Build Native Modals Using the Dialog Element

With release of HTML 5.2 comes the dialog element. The dialog element has been around for a while now but was an experimental technology.

Previously, if we wanted to build a modal or a dialog box of any sort, we needed to arrange our markup in a way where we have a backdrop, a close button, keep events trapped within the dialog, find a way to pass message out of the dialog… It was really complicated. The dialog element solves all the problems above and more.

Heads up: I’m going to interchange between modal and dialog a lot.

Quick comparison between bootstrap modal and the new dialog element

<!-- Trigger the modal with a button -->
<button type="button" class="btn btn-info btn-lg" data-toggle="modal" data-target="#myModal">Open Modal</button>

<!-- Modal -->
<div id="myModal" class="modal fade" role="dialog">
  <div class="modal-dialog">

    <!-- Modal content-->
    <div class="modal-content">
      <div class="modal-header">
        <button type="button" class="close" data-dismiss="modal">×</button>
        <h4 class="modal-title">Modal Header</h4>
      <div class="modal-body">
        <p>Some text in the modal.</p>
      <div class="modal-footer">
        <button type="button" class="btn btn-default" data-dismiss="modal">Close</button>

The markup above is for bootstrap, compare that to this

<!-- Trigger the modal with a button -->
<button type="button" class="btn">Open Modal</button>

<!-- Modal -->
<dialog open>
  Native dialog box!

Getting started

We’ve seen the simplest markup for a dialog element, there are some basic operations you’ll need to understand to get it to work.

You may have noticed the open attribute on the dialog above. Adding that attribute to the element will force the dialog to show, removing it will do otherwise. The dialog will also be absolutely positioned on the page.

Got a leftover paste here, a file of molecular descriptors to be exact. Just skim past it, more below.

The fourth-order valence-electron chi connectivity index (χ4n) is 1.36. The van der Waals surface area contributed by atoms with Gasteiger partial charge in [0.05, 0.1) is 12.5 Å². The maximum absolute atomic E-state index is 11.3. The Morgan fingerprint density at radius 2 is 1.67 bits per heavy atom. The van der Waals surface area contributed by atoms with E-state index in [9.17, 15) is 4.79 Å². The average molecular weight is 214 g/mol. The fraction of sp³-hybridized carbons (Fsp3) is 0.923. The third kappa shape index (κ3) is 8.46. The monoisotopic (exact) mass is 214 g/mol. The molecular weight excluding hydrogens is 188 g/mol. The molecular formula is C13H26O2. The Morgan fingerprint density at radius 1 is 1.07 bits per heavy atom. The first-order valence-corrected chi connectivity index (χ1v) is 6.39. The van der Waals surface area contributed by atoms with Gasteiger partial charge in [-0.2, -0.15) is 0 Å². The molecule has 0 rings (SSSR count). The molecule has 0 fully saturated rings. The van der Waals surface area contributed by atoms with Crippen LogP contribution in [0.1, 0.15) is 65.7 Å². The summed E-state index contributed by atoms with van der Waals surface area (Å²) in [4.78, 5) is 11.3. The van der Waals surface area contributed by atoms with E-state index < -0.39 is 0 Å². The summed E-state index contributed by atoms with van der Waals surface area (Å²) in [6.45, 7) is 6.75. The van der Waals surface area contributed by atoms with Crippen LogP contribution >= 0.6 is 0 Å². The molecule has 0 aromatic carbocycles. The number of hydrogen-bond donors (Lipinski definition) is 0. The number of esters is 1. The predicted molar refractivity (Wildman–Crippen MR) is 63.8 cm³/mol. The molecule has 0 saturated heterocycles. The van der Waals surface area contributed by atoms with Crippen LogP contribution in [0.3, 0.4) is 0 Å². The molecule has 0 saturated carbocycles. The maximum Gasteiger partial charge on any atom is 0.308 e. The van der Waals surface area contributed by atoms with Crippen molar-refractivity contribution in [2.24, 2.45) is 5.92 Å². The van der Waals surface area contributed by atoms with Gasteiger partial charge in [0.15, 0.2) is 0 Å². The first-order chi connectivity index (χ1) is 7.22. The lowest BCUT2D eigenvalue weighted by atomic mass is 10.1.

Default dialog styling

The dialog element exposes some methods that we can use to manipulate its behavior.

const modal = document.querySelector('dialog')
const openBtn = document.querySelector('.open-modal')
const closeBtn = document.querySelector('.close-modal')

// showModal() makes modal visible (adds `open` attribute)
openBtn.addEventListener('click', () => modal.showModal())

// close() hides modal (removes `open` attribute)
closeBtn.addEventListener('click', () => modal.close())

As you can see from the pen above, the dialog element exposes the showModal() and close() methods. We use these methods to show and hide the modal respectively.

Sending data out of the modal

We can use modal.returnValue to send data out of the modal. This way, we have native control over what we transmit out of the modal.

First, let’s send data out of the dialog. We do that by passing the data we want to send through the close() method.

 // close() hides modal (removes `open` attribute and send data out the modal)
closeBtn.addEventListener('click', () => modal.close('Lorem ipsum'))

We can capture the data sent out of the modal by calling the modal.returnValue

 closeBtn.addEventListener('click', () => {

  alert(`modal says: ${modal.returnValue}`)

Styling the modal

We would style a dialog just as we would any CSS element… almost any CSS element ?. The dialog component also brings in a new ::backdrop pseudo selector that we can use to style the backdrop

 dialog {
  padding: 3rem;
  border-radius: 4px;
  border: none;
  box-shadow: 0 4px 6px lightgray;
  transition: transform .5s;
  transform: scale(.1);

  &[open] {
    transform: scale(1);

::backdrop {
  background: rgba(black, .5);

In Conclusion

The dialog component is not yet supported by every browser there is. All current variations of Chrome (desktop or mobile) does, but other browsers are lacking.

To remedy this, we need to polyfill the dialog. Fortunately for us, the team behind Chrome has built one for us. It’s called dialog polyfill.

Source: Scotch

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